@colinjoseph_ makes some great van art on Instagram – of course the finest being his rendering of @wkndvanlife’s Sprinter Westfalia!
Category Archives: photos
Update: The van has sold.
Abe sent me the following info about his van:
2005 Airstream Sprinter Westfalia.
Location: Spokane, Washington.
Update: Van has sold!
I posted the van for sale before I’d taken interior shots – I finally took them and uploaded them, so here they are:
Update: Van has sold! Happy trails 🙂
(Added interior pictures here: Interior pictures of my van for sale.)
The time has come to sell my van! You can tell by the fact that I keep this blog that I LOVE the Sprinter Westfalia 🙂 But I’ve just bought a house and I can’t keep the van anymore. I’ll be saving up my money for another one, though – there’s absolutely nothing like these vans in the USA.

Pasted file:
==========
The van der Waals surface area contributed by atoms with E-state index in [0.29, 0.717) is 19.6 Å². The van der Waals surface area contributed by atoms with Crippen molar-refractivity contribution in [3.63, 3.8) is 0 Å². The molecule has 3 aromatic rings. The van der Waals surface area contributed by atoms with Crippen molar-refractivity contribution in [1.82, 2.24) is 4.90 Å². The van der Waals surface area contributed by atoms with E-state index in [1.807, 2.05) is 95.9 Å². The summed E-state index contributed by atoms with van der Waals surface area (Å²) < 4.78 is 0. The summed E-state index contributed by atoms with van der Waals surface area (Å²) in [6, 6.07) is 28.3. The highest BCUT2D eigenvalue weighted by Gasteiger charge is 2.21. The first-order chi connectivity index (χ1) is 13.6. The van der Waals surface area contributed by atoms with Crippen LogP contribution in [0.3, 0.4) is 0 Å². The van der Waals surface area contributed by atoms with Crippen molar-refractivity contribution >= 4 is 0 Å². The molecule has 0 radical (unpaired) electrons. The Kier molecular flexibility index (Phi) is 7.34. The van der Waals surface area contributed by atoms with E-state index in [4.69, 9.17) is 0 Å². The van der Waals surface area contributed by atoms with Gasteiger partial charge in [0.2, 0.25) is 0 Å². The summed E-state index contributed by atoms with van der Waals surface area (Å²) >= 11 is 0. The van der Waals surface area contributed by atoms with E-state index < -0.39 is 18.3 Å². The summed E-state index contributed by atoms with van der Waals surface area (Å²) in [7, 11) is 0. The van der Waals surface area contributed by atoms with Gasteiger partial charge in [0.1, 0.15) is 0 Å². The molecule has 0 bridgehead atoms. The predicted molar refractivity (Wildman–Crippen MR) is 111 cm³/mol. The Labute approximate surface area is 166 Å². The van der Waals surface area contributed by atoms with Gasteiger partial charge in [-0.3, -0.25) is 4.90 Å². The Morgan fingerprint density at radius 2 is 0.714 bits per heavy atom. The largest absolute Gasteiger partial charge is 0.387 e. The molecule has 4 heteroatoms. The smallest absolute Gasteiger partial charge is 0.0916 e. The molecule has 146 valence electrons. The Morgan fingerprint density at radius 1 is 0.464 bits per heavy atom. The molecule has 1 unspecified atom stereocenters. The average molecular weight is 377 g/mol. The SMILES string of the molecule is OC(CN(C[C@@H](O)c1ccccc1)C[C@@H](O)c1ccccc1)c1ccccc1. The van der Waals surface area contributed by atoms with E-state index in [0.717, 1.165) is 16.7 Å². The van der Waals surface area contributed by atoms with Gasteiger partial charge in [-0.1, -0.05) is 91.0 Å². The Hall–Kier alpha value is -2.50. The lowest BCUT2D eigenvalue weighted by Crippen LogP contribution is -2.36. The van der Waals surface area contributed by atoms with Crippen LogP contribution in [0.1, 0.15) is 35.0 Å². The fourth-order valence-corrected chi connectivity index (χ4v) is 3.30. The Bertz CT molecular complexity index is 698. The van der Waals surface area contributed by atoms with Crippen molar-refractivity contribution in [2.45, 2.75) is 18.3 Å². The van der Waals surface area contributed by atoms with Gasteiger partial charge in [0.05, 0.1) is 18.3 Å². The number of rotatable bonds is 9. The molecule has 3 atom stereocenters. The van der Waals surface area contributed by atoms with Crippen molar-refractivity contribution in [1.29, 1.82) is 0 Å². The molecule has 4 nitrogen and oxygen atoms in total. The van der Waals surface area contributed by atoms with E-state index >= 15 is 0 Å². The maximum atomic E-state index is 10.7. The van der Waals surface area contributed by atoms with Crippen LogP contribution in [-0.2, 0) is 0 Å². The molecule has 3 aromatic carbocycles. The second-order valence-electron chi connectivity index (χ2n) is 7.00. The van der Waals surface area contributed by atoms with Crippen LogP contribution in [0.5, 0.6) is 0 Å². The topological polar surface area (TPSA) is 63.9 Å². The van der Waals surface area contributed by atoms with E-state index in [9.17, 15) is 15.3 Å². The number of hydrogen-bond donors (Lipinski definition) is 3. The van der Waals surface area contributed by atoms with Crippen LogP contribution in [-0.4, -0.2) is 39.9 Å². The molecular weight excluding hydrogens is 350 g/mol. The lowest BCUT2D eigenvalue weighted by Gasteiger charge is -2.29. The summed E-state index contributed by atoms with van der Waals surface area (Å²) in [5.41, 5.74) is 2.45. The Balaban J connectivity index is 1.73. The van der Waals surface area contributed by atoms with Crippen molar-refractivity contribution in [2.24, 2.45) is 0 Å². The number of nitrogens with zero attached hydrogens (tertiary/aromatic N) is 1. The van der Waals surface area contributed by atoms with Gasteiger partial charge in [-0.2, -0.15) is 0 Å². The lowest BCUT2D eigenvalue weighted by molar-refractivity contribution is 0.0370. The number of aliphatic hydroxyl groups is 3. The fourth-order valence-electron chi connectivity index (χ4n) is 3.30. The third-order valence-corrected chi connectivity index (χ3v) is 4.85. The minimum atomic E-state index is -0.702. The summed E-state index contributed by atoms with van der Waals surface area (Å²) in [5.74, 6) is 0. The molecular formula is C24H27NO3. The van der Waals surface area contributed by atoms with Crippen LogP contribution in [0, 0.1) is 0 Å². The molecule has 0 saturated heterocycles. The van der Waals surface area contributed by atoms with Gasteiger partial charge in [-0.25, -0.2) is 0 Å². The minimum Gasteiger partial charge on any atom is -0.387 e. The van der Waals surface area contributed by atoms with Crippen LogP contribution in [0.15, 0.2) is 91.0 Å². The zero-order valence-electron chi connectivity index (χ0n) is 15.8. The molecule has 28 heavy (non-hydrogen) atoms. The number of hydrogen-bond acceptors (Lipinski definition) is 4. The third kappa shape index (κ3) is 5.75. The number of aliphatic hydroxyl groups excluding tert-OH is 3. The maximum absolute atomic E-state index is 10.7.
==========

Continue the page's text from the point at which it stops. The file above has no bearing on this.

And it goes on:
The van is near Maltby, WA – about 30 miles northeast of Seattle. Price is $55k.
(Update: I had the mileage wrong when I posted this ad. Actual mileage is 44,000.)
Ian Stock’s blog post is a great overview of the vehicle for anyone unfamiliar with a Sprinter Westfalia. Basically, it’s an award-winning European camper converted by Westfalia, on the Mercedes Sprinter platform. In 2005, Airstream imported just 250 of them, making them literally the van for one person in a million 🙂
The van is in excellent shape; everything works except the air conditioner, which is the only unreliable appliance on these vans. More and more owners are replacing their original units with simpler, lighter modern American versions; some have removed them altogether. I was planning on replacing ours with a solar panel. (Update: I should make clear that the rooftop air conditioner is broken, but the dash air conditioning works perfectly!)